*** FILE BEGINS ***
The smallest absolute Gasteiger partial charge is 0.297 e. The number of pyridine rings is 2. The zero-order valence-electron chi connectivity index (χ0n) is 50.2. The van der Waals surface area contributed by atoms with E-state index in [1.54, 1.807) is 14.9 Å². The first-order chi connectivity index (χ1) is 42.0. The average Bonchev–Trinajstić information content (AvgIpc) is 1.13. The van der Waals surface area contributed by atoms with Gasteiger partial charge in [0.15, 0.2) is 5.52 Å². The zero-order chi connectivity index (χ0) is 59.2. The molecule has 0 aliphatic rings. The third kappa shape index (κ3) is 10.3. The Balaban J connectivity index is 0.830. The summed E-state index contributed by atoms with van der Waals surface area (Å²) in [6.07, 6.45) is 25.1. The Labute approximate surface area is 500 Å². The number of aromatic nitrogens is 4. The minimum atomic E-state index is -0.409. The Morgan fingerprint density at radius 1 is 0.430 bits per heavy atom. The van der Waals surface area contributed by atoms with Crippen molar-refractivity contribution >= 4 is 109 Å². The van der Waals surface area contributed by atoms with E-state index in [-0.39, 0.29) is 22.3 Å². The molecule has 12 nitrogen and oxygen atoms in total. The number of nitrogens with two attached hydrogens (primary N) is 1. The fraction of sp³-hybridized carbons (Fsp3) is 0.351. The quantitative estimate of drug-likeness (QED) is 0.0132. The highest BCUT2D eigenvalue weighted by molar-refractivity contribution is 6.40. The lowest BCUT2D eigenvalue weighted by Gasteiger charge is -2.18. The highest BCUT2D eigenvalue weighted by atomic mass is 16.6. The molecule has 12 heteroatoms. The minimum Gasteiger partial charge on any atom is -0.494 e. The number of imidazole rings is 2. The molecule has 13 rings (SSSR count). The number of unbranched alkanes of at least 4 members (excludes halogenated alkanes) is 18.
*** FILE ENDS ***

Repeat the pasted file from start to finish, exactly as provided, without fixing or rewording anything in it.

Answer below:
The smallest absolute Gasteiger partial charge is 0.297 e. The number of pyridine rings is 2. The zero-order valence-electron chi connectivity index (χ0n) is 50.2. The van der Waals surface area contributed by atoms with E-state index in [1.54, 1.807) is 14.9 Å². The first-order chi connectivity index (χ1) is 42.0. The average Bonchev–Trinajstić information content (AvgIpc) is 1.13. The van der Waals surface area contributed by atoms with Gasteiger partial charge in [0.15, 0.2) is 5.52 Å². The zero-order chi connectivity index (χ0) is 59.2. The molecule has 0 aliphatic rings. The third kappa shape index (κ3) is 10.3. The Balaban J connectivity index is 0.830. The summed E-state index contributed by atoms with van der Waals surface area (Å²) in [6.07, 6.45) is 25.1. The Labute approximate surface area is 500 Å². The number of aromatic nitrogens is 4. The minimum atomic E-state index is -0.409. The Morgan fingerprint density at radius 1 is 0.430 bits per heavy atom. The van der Waals surface area contributed by atoms with Crippen molar-refractivity contribution >= 4 is 109 Å². The van der Waals surface area contributed by atoms with E-state index in [-0.39, 0.29) is 22.3 Å². The molecule has 12 nitrogen and oxygen atoms in total. The number of nitrogens with two attached hydrogens (primary N) is 1. The fraction of sp³-hybridized carbons (Fsp3) is 0.351. The quantitative estimate of drug-likeness (QED) is 0.0132. The highest BCUT2D eigenvalue weighted by molar-refractivity contribution is 6.40. The lowest BCUT2D eigenvalue weighted by Gasteiger charge is -2.18. The highest BCUT2D eigenvalue weighted by atomic mass is 16.6. The molecule has 12 heteroatoms. The minimum Gasteiger partial charge on any atom is -0.494 e. The number of imidazole rings is 2. The molecule has 13 rings (SSSR count). The number of unbranched alkanes of at least 4 members (excludes halogenated alkanes) is 18.